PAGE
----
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My Days as a Gardener
'Mom, how do you make a garden?'
'You plant seeds. You can buy them at the nursery.'
'Can I plant a garden?'
Now this is the kind of question a mother wants to hear from her children. Not 'Can I play on the interstate?' or 'If I eat this will I die?' Something, instead, wholesome and good. An activity that not only teaches, but puts fresh produce on her table.
It was decided, then, that planting a garden would be my summer project. My mother and I planned for it to be located behind our garage, in a sunny area of our otherwise shady backyard. With my mom's help, I planted an assortment of vegetables: tomatoes, onions, potatoes ('A potato is a tuber.' 'It's a what?'), and green beans.
I later understood that gardening is generally associated with a life of leisure, with relaxation. For me, it was a competition. I'd ask my seedlings, 'Who's growing the fastest?' 'Who's the tallest?' Fearing bad karma, I tried to stay impartial, lest a subconscious preference for green beans would cause me to water them more often, while dumping bleach on the onions. Every night I'd give my parents an update on rates of growth, any signs of produce, and my never-realized irrigation plans.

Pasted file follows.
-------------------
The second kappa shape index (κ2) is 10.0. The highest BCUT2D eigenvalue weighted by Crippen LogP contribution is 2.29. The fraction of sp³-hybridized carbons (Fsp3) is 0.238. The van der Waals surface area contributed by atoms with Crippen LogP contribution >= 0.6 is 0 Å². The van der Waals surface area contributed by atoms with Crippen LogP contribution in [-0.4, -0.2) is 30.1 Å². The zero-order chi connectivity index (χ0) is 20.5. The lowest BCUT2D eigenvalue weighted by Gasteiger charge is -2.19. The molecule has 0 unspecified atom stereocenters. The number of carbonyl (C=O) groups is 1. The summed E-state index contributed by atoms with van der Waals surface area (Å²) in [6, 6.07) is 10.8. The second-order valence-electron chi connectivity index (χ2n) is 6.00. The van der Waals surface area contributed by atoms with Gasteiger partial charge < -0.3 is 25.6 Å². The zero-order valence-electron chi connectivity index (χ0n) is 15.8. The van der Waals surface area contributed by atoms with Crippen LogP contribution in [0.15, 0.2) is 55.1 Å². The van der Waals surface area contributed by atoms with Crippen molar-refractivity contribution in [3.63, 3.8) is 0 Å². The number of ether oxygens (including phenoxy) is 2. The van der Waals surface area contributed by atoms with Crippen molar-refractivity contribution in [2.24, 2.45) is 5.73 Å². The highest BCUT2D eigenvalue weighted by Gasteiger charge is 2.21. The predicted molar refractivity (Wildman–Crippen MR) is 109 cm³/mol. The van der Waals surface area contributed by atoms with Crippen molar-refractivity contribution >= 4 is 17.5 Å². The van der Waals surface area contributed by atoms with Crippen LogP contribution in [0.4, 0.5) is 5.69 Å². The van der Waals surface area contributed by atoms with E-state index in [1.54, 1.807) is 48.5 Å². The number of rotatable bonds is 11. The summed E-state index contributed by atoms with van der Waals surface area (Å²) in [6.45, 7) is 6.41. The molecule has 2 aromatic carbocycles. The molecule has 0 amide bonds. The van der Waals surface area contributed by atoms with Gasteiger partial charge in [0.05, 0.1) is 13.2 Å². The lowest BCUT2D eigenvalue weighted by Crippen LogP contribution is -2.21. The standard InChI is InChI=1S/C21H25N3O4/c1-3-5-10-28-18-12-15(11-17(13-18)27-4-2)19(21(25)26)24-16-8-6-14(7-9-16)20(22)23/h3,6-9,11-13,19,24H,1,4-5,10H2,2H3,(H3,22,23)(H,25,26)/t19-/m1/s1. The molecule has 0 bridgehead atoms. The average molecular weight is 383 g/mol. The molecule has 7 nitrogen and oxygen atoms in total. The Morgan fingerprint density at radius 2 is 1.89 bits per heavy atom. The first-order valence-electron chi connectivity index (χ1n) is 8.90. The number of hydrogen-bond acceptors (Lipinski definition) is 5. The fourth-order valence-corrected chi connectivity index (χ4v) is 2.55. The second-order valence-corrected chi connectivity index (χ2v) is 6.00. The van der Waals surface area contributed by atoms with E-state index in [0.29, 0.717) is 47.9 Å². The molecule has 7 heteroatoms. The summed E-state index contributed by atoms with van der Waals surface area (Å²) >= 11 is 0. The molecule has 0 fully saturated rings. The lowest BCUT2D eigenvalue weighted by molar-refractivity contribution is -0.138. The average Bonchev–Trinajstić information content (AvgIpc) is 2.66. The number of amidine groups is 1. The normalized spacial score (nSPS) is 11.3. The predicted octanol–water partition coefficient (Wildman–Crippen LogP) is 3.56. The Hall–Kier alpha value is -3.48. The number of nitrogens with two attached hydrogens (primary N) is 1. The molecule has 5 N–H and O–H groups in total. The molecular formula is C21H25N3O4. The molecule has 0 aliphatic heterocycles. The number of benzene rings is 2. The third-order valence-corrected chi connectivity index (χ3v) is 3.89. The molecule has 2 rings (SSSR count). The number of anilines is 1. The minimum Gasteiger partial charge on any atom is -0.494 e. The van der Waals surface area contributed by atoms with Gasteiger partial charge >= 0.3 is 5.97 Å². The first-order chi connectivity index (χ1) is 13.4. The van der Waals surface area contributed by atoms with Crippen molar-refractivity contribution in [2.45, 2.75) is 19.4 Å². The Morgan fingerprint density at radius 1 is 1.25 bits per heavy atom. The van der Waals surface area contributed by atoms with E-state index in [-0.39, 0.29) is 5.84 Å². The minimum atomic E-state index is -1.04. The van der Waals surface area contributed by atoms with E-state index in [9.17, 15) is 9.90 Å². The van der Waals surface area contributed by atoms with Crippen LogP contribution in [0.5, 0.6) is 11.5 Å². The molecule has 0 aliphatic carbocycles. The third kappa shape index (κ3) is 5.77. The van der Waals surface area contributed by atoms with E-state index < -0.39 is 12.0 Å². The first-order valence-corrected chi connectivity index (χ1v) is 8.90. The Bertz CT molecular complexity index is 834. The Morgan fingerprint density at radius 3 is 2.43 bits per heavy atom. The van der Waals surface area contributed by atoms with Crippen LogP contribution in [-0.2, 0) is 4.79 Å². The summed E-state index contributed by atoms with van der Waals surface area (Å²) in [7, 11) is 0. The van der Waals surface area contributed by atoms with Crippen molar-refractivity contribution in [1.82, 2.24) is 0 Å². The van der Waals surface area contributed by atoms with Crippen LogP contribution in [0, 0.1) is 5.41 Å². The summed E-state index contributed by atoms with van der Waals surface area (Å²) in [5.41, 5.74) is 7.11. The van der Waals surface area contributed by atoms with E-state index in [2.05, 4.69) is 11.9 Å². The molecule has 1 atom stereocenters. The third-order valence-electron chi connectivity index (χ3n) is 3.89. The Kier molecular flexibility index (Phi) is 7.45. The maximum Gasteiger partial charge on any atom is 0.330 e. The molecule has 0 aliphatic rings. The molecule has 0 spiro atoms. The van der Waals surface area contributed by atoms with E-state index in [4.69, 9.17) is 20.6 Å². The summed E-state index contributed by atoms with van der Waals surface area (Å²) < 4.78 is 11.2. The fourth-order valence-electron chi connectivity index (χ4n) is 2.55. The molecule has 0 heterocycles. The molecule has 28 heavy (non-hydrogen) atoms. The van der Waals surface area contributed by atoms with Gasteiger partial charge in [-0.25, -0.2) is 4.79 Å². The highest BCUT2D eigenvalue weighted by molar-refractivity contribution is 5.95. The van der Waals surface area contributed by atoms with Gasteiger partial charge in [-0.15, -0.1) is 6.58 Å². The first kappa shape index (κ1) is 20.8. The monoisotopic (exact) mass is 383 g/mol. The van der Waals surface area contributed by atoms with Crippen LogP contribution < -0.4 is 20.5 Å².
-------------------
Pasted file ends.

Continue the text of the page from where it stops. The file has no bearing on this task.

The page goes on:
One day my mother told me that some of the tomatoes were ready to be picked. We went out back, snagged a few of the plumper offerings, and that evening had salads.
Every other bite earned an accolade. 'Mmm. These tomatoes really are delicious.' 'There's just nothing like fresh tomatoes. Mmm.' 'I think we can quit saving for his college; he's a natural migrant worker.' Whatever that meant, it sounded promising. I told my family that they needn't worry: the garden was in full-swing, and that meant more fresh produce was on the way.
About a week later a tornado razed a better part of North Houston. It brought rain. It brought hail. It upended cars; it flooded houses. And in its trail it left fallen branches and trees, and removed, in whole, one tiny tomato-onion-potato-and-green-bean garden located behind my garage.
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Once we'd cleared the debris, I started a garden rehabilitation project. We got new seeds and replanted the entire spread, just as it was before.
And within a month's time, Houston played host to the devastating Hurricane Alicia. A couple of days after the storm had passed I went behind the garage to find that, yes, my garden had once again been completely uprooted by natural disaster.
I decided then that gardening didn't have much on BMX bikes.